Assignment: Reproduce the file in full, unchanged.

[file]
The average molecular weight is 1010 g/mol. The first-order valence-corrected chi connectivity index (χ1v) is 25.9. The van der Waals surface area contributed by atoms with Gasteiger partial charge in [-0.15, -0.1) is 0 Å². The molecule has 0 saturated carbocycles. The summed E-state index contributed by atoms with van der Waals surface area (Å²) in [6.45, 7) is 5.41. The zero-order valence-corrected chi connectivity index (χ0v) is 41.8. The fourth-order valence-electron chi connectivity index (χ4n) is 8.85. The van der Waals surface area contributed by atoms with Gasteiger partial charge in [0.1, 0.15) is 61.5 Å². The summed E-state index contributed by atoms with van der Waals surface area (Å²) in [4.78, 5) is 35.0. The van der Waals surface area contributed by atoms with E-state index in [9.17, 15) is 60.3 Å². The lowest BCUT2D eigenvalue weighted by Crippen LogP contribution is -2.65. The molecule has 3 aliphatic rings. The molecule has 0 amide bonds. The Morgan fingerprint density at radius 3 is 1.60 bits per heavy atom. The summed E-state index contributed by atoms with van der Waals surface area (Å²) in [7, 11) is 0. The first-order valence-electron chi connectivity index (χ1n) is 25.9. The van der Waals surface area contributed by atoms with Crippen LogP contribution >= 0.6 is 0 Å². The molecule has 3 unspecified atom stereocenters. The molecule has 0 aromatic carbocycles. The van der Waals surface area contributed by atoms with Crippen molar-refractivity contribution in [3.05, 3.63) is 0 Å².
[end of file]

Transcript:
The average molecular weight is 1010 g/mol. The first-order valence-corrected chi connectivity index (χ1v) is 25.9. The van der Waals surface area contributed by atoms with Gasteiger partial charge in [-0.15, -0.1) is 0 Å². The molecule has 0 saturated carbocycles. The summed E-state index contributed by atoms with van der Waals surface area (Å²) in [6.45, 7) is 5.41. The zero-order valence-corrected chi connectivity index (χ0v) is 41.8. The fourth-order valence-electron chi connectivity index (χ4n) is 8.85. The van der Waals surface area contributed by atoms with Gasteiger partial charge in [0.1, 0.15) is 61.5 Å². The summed E-state index contributed by atoms with van der Waals surface area (Å²) in [4.78, 5) is 35.0. The van der Waals surface area contributed by atoms with E-state index in [9.17, 15) is 60.3 Å². The lowest BCUT2D eigenvalue weighted by Crippen LogP contribution is -2.65. The molecule has 3 aliphatic rings. The molecule has 0 amide bonds. The Morgan fingerprint density at radius 3 is 1.60 bits per heavy atom. The summed E-state index contributed by atoms with van der Waals surface area (Å²) in [7, 11) is 0. The first-order valence-electron chi connectivity index (χ1n) is 25.9. The van der Waals surface area contributed by atoms with Crippen LogP contribution >= 0.6 is 0 Å². The molecule has 3 unspecified atom stereocenters. The molecule has 0 aromatic carbocycles. The van der Waals surface area contributed by atoms with Crippen molar-refractivity contribution in [3.05, 3.63) is 0 Å².